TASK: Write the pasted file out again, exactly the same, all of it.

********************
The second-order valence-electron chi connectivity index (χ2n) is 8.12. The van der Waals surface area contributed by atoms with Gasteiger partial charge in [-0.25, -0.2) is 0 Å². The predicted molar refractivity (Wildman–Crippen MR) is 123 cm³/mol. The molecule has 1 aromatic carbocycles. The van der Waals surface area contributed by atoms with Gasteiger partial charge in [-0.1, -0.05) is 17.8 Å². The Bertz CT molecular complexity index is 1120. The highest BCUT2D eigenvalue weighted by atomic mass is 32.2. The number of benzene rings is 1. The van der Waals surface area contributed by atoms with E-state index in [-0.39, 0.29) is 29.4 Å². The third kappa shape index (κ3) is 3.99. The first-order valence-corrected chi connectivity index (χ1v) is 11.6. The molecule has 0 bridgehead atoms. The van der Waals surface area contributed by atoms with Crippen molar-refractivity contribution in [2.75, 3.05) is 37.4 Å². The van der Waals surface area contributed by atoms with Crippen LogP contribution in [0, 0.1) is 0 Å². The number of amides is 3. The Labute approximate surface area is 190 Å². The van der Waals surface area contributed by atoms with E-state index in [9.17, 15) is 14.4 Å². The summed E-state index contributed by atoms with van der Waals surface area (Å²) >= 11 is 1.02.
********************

The second-order valence-electron chi connectivity index (χ2n) is 8.12. The van der Waals surface area contributed by atoms with Gasteiger partial charge in [-0.25, -0.2) is 0 Å². The predicted molar refractivity (Wildman–Crippen MR) is 123 cm³/mol. The molecule has 1 aromatic carbocycles. The van der Waals surface area contributed by atoms with Gasteiger partial charge in [-0.1, -0.05) is 17.8 Å². The Bertz CT molecular complexity index is 1120. The highest BCUT2D eigenvalue weighted by atomic mass is 32.2. The number of benzene rings is 1. The van der Waals surface area contributed by atoms with E-state index in [-0.39, 0.29) is 29.4 Å². The third kappa shape index (κ3) is 3.99. The first-order valence-corrected chi connectivity index (χ1v) is 11.6. The molecule has 0 bridgehead atoms. The van der Waals surface area contributed by atoms with Crippen molar-refractivity contribution in [2.75, 3.05) is 37.4 Å². The van der Waals surface area contributed by atoms with Crippen LogP contribution in [0, 0.1) is 0 Å². The number of amides is 3. The Labute approximate surface area is 190 Å². The van der Waals surface area contributed by atoms with E-state index in [9.17, 15) is 14.4 Å². The summed E-state index contributed by atoms with van der Waals surface area (Å²) >= 11 is 1.02.